Pinger rolls out iPad-optimized version of TextFree
By Philip Michaels
After providing iPhone and iPod touch users with a no-cost texting alternative, Pinger has taken its free text and picture messaging act to the iPad.
The company’s Textfree for iPad takes Pinger’s Textfree Unlimited offering an optimizes it for Apple’s tablet. The iPad version actually arrived on the App Store last week, but Pinger is only now starting to publicize its availability.
As with the original version of Textfree, the iPad release lets users send text and MMS messages from their iOS device without racking up texting charges or signing up with a carrier for service—an appealing prospect if you happen to own a Wi-Fi-only iPad. The app assigns you a number, meaning owners of multiple OS devices can text for free from the same account on their iPhone, iPod touch, and iPad. And Pinger’s Website also offers a Web interface for the Textfree service where you can not only send text and pictures but view any messages from the past 72 hours.
The iPad version of Textfree stands out from the original iOS release by using the ample screen space provided by Apple’s tablet. You can see more of your text conversations in Textfree for iPad, notes Joe Sipher, Pinger’s co-founder and chief marketing officer. And he adds that the larger on-screen keypad on the iPad is a welcome feature for texters.
“[The app] is really optimized around the ergonomics of the iPad,” Sipher told Macworld.
One thing you won’t find in Textfree for iPad is a voice component, as featured in another Pinger iPhone offering, Textfree with Voice. That app, which debuted last December, adds voice capabilities to Textfree’s texting and picture messaging features. Sipher says his company thinks the iPad is not yet optimized for voice-driven apps and that Pinger decided to put its emphasis on producing an iPad-optimized version of its basic texting app first.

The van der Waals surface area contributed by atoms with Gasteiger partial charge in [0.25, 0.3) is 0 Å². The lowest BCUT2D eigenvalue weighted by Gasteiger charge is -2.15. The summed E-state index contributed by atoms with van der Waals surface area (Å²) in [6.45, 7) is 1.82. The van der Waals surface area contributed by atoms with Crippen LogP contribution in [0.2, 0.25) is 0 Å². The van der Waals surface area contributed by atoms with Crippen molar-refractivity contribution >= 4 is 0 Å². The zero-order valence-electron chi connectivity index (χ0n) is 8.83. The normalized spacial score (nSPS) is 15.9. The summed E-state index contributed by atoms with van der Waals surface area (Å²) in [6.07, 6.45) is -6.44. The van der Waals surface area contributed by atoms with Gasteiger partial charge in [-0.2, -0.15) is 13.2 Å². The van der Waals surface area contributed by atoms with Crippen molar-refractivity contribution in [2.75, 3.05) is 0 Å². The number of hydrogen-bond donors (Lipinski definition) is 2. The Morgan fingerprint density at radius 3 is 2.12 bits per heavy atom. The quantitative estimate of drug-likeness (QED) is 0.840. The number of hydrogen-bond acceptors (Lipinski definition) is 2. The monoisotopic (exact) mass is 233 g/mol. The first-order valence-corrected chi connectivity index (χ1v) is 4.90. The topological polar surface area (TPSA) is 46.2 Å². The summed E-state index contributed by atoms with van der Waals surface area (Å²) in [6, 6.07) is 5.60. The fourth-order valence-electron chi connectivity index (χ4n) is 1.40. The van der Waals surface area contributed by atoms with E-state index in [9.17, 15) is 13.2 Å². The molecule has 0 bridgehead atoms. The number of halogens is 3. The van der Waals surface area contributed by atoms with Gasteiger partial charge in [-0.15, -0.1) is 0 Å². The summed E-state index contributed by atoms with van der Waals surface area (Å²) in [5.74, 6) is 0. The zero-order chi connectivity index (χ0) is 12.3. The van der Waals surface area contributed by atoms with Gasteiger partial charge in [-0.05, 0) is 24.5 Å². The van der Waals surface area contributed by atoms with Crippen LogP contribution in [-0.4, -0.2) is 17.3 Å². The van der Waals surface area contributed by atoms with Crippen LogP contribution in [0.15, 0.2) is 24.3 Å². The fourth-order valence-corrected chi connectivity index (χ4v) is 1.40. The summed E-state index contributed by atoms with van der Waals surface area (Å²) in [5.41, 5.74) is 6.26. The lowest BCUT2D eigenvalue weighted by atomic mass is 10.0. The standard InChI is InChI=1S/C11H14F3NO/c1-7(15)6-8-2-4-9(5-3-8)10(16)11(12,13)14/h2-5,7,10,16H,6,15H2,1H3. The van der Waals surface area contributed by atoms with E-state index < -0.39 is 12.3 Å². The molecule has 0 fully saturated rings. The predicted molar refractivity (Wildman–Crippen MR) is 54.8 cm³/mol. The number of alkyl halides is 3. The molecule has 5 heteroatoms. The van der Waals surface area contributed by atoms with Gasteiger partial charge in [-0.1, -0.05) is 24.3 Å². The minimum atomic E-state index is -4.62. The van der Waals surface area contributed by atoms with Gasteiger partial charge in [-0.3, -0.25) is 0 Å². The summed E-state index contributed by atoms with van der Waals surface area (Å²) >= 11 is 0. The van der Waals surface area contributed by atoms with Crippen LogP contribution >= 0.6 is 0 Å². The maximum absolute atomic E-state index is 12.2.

“We thought it was better to give iPad users the full functionality of texting versus having them wait months for voice capabilities,” said Sipher, adding that an iPad-optimized voice offering remains under consideration.
The market certainly seems to be clamoring for apps that offer some form of free calling features. Since its December launch, Textfree with Voice has been a mainstay among the most downloaded free social networking apps in the App Store.
In addition to free texting and MMS messaging, Textfree with Voice offers free incoming calls and free calls to other Textfree users as well as integration with Facebook’s chat feature. Users can also tap into prepaid minutes to place calls to other people.
Textfree with Voice users can buy minutes through in-app purchases, but they can also earn them through activities in the app. (In fact, Sipher says roughly 80 percent of users earn minutes through activities.) Previously, that had meant downloading other apps, though Apple is reportedly taking a hard line toward incentivized downloads. Pinger plans to shift toward different minute-earning activities such as surveys and videos for Textfree with Voice users, Sipher says.